Regular readers of this column will recognize EmmsgEMs from previous mentions, as well as a recent full-length interview . In that feature, I introduced Emily’s new line of eco-friendly jewelry, which makes use of natural and sustainable materials. When I found out that Emily had signed on as a member of the collective, I was thrilled…but a little worried. It’s definitely going to take a lot of willpower for me to work my shifts in the shop with lovely things like the ones in the EmmsgEMs display case tempting me. I know I will be unable to resist her recycled glass earrings, like the ones pictured above. Visit the EmmsgEMs shop to see what I mean…and, really, don’t even bother trying to “just browse”.
When you move into a house, you hope for good neighbours. Well, the same goes when you set-up shop in a new place. My own hopes for “good neighbours” at the ECO Collective store were more than exceeded when I saw the display right beside mine. It is a rare that I am speechless (again, just ask my fella), but that’s exactly what happened when I saw dconstruct’s beautiful (and beautifully presented) line. Working in feather-light concrete and 40% recycled resin, the award-winning team behind dconstruct create jewelry pieces that are simple, stunning and, well…simply stunning. I absolutely love the resin cuffs with embedded natural materials and concrete pieces, pictured above.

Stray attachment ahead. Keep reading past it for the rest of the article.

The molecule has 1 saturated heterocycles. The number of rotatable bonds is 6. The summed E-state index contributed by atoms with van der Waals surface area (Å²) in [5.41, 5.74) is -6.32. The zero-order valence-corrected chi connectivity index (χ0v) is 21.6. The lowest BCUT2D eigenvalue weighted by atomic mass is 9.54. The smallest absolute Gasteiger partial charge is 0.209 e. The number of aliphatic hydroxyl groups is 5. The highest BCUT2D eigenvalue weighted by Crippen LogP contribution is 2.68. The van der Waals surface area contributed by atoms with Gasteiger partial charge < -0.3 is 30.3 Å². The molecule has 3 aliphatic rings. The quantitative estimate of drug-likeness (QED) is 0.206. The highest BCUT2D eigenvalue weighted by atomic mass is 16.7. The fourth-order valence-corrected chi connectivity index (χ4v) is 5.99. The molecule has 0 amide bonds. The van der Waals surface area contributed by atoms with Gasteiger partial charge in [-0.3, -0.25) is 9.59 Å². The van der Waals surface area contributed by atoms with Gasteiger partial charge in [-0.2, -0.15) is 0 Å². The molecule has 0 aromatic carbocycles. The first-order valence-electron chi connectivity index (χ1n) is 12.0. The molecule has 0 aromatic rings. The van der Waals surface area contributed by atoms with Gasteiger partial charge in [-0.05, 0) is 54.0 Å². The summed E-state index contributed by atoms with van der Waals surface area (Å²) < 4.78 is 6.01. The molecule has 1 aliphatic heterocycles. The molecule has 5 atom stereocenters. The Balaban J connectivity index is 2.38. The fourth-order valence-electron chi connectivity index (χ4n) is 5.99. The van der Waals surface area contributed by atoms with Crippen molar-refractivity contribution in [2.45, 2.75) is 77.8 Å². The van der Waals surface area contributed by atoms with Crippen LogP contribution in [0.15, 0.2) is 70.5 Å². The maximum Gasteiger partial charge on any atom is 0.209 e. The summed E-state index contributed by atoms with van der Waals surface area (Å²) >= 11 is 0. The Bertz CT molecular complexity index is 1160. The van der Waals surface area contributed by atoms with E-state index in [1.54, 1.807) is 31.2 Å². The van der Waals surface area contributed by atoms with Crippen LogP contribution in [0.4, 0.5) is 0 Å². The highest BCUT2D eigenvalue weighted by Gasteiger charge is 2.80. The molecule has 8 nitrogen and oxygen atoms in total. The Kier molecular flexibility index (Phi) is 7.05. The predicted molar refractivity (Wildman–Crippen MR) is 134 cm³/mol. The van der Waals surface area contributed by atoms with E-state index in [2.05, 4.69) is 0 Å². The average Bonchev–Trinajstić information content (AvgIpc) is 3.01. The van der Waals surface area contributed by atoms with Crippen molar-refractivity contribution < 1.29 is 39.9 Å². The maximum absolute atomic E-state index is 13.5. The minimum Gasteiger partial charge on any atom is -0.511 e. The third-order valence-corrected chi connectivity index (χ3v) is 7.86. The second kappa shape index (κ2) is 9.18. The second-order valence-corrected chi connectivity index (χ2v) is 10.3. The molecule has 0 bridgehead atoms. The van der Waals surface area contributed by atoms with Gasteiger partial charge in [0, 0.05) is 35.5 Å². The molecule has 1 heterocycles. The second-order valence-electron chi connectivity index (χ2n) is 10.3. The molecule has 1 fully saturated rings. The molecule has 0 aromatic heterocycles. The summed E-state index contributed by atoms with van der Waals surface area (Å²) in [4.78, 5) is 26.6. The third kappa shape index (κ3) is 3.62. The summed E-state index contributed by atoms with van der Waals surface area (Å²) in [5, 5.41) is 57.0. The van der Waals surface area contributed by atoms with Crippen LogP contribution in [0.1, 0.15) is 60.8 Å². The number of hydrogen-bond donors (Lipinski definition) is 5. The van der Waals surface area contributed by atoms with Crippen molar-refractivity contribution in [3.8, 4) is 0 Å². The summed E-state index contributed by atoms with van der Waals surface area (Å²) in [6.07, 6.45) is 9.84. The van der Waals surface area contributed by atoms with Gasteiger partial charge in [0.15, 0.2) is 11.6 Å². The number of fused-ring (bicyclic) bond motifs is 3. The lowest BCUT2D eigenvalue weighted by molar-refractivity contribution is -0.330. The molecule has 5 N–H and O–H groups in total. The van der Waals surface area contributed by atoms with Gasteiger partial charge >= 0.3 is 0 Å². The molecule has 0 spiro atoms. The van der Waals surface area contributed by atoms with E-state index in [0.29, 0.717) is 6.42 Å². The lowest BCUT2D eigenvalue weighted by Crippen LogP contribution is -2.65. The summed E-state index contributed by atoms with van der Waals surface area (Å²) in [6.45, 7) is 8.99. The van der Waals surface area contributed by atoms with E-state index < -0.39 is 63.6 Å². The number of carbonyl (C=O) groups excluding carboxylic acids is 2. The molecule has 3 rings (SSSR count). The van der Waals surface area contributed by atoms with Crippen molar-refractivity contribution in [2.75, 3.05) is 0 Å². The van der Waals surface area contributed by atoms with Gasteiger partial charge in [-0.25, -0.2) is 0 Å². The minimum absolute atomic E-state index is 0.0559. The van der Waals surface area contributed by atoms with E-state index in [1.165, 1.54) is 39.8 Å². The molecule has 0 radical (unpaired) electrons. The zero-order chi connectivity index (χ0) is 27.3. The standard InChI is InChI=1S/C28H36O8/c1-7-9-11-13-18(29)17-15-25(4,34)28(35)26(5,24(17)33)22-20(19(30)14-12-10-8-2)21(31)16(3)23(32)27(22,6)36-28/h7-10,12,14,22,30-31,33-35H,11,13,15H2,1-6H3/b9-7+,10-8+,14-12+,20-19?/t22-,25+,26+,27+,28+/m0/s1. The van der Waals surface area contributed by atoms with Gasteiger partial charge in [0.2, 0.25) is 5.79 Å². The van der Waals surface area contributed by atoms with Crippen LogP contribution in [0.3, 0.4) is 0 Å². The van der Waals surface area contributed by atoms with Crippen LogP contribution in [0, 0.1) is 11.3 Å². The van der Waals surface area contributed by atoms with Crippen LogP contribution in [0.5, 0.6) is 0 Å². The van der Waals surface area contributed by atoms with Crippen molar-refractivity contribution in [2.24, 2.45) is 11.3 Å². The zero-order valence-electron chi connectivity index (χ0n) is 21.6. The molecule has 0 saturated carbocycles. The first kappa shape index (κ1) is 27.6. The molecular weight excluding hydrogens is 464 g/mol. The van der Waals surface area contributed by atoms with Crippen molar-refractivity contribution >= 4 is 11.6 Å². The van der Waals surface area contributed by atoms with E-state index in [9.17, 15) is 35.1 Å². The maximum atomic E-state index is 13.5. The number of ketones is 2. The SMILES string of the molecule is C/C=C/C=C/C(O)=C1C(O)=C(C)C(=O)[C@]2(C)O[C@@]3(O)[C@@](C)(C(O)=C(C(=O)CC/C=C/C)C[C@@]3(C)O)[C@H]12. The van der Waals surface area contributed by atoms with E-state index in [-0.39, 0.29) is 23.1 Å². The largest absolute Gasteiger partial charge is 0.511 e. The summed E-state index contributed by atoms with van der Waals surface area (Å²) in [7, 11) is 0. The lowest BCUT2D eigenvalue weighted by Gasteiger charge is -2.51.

Needless to say, I am thrilled to be in such great company and part of what is promising to be a very exciting (ad)venture. As for my own little “shop-within-a-shop”, I have filled my space with all sorts of upcycled goodies, like my signature Domino Pins (below), collage mirrors and upcycled t-shirt pillows. I have already begun expanding my line, though, and I am sure that being surrounded by so many talented and like-minded women and men is going to be a fantastic inspiration for me. I can’t wait to see what the future holds…
The Mozy Rue ECO Collective is open for business at 531 Osborne Street in Winnipeg, Manitoba. If you can’t make it out to say “hi” in person, please visit our online shops, or visit our blog for more info.